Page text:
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story.lead_photo.caption PJ McMurray draws back on a bow and arrow during an archery competition at the Society for Creative Anachronism's annual Toys for Tots toy drive on Saturday, Nov. 20, 2021, at The Zone in Jefferson City, Mo. McMurray has been a part of SCA on and off for about 15 years. (Ethan Weston/News Tribune photo)

A woman carrying a box of new toys arrived Saturday morning at the The Zone.

That wasn't unusual, more than 200 other people dropped off new toys to be given to the U.S. Marine Corps League's Toys for Tots, who will distribute them this Christmas.

What was unusual about the woman was that she was dressed in civilian clothes. Others arriving all wore their best period-appropriate garments for the annual Society for Creative Anachronism toy and money drive. The international Medieval reenactment group returned to hold a toy drive this year, after canceling last year's event because of the COVID-19 pandemic.

The woman told organizers she simply wanted to donate to the program.

Participants (and those who wanted to be generous) had donated more than 2,250 toys by about 11 a.m.

Seventy boxes surrounded society volunteers, who sorted through the toys as they arrived.

In the background, the sounds of Medieval-style sporting combat rang through The Zone.

Maria Geeslin, an organizer of the event, said Society for Creative Anachronism participants wished to do all they could for Toys for Tots and the children the program serves. About 200 society members took part in Saturday's toy collections and in tournament games.

Games included archery, armored combat, youth combat and cut-and-thrust competitions.

The group has held the tournaments for about 30 years, Geeslin said.

"It's slowly grown bigger and bigger and bigger," she said. "It started when about five or six of us said 'Hey, let's start a tournament. Hey, let's do it for Toys for Tots.'"

It's a "pay to play" scenario, she explained. If people want to fight in the tournament, they have to bring at least one toy that fits Toys for Tots requirements — toys have to be brand new, cost at least $5 and be in original packaging and unwrapped.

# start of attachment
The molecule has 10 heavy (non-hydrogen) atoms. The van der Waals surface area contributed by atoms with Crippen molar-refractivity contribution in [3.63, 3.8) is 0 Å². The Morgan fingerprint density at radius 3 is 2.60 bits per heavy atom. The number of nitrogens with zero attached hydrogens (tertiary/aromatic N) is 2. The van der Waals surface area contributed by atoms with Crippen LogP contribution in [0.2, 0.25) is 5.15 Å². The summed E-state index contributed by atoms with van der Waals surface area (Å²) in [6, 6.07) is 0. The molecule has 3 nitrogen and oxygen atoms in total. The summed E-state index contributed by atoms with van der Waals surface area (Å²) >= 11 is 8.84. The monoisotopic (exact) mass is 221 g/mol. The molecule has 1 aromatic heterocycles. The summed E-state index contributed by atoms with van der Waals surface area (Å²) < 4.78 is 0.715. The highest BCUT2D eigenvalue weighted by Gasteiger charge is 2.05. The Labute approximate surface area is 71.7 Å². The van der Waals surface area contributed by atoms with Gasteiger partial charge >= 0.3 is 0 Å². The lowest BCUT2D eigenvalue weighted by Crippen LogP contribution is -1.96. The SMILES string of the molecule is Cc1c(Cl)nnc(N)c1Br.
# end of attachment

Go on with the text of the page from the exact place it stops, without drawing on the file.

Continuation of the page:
"That caught on. And it grew momentum, and grew momentum, because we turn everything into a competition to help motivate people for a charitable cause," Geeslin said.

They ended up creating the "whoever brings the most toys wins" competition.

And they bring toys. Many, many toys.

A man, partially armored, walked in with his hands full of toys, including a large pink and white unicorn.

Others had stuffed animals drooped over their arms.

Organizers, surrounded by boxes, quickly sorted toys by potential age groups, gender and styles of toys.

Participants came in from Arkansas, Kansas, Nebraska and other neighboring states, Geeslin said.

"People travel a long way to be here. And, they bring so many toys," she said. "Boxes and boxes and bags and bags of toys.

"To the point where Harold (Faughn) said, 'Can you do us a solid and sort these as you get them?'"

Faughn, the Cole County coordinator for the Toys for Tots program, said the program had sorely missed the help offered by the society.

And, he added, the generosity on display this early this year was nearly overwhelming. He and Master Sgt. Claus (another local volunteer) had prepared to fill fifty of the Toys for Tots donation boxes at the event. However, when they saw the response brought in 20 more.

Near the site in the building where volunteers sorted donations, archers competed to see who most resembled Robin the Hood.

Archers faced targets that contained sheets of paper. Each sheet had a drawing of one side of a die. A judge rolled a die to indicate which target to aim for. So, archers would have to shoot at the paper with the corresponding paper.

In another area, competitors competed in armored combat. A herald announced their names, what houses they represented and other information. Then, they would strike at each other with bamboo rods, "spears" or staffs. None of the "weapons" contained metal, and all were blunted. Those competitors whom judges determined received blows, "succumbed" to their wounds and fell dead.

Each was heavily padded, wore elbow and knee protection, and wore helmets.

Helmets are very heavy to help protect from neck injuries, according to John Eddy.

"Unless I'm hit somewhere that I don't have armor, it doesn't really hurt," Helena Soranzo said. "I can feel the pressure."

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